Have public schools run their course? Just asking that question will irritate a lot of people, Christians included. But I think we have to ask the question, given an announcement last week by the Nashville Chamber of Commerce relative to what it wants from public education. Those who don’t ask and answer the question may not like what becomes of their children as adults.
Last week the headline to a front-page story in The Tennessean said the Nashville Chamber of Commerce “wants to focus on social emotional learning.” Of course, the Haslam administration has been dabbling in developing content for social emotional learning for the last few years in-between toothless barks from some legislators.
But what is it? Here’s how The Tennessean described it and the Nashville Chamber’s push for it:
Framed by the question of what students need to be successful in the classroom, the Nashville Area Chamber of Commerce in its annual education report card is throwing its collective influence behind a growing push for schools to provide students with social emotional learning.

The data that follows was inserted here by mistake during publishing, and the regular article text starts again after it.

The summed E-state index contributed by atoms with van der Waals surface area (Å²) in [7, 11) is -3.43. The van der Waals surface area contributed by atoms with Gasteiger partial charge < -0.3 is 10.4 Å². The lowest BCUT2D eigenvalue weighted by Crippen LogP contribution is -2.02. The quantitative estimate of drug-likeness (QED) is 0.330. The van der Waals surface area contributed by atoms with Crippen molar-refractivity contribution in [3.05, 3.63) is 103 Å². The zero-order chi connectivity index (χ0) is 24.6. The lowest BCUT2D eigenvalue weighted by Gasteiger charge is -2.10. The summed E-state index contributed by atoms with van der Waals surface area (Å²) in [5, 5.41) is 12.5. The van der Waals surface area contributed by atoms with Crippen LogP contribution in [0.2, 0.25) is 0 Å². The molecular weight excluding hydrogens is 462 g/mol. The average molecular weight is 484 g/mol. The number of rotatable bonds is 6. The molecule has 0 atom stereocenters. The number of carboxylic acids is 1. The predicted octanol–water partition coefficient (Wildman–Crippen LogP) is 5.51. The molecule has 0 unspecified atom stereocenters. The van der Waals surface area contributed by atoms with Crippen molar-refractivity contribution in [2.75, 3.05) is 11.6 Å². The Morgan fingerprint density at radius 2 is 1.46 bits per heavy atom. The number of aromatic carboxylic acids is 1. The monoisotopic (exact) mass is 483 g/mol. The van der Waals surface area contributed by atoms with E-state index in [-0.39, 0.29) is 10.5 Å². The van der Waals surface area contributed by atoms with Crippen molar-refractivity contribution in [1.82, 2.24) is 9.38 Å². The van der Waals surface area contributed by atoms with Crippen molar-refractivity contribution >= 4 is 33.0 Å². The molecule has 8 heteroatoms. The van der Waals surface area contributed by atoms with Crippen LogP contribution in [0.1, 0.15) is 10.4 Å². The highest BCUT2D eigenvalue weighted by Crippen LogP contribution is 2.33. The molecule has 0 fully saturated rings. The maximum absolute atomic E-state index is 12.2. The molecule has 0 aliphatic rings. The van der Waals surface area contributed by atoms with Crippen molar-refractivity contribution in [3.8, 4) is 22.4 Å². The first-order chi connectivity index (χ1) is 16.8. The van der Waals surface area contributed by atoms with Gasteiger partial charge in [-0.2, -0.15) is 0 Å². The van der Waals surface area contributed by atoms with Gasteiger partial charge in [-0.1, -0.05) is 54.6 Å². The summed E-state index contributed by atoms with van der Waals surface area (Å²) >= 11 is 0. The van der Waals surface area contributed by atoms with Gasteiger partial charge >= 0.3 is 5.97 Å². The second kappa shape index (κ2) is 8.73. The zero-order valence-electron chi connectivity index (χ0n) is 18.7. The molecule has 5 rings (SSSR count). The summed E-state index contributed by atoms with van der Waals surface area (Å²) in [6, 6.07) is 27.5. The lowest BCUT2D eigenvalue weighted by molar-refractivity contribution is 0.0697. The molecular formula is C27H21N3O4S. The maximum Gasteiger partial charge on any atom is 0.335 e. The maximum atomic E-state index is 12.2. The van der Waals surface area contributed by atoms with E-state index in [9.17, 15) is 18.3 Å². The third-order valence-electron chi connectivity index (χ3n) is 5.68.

SEL, as it is known, is a method to teach students the skills to regulate emotions and to provide them with positive relationships and goals. It takes a less punitive route toward student interactions and reinforces positive behavior.
‘SEL’ When I Was in Public School
When I was at Missionary Ridge Elementary School in the 1960s in the conservative and heavily churched community of Chattanooga, we had a form of SEL. With respect to the boys, at least, it was the school principal, Mr. Cassidy Bailey, gently but firmly and repeatedly poking his finger into the misbehaving boy’s chest while saying, “We don’t do that at Missionary Ridge.”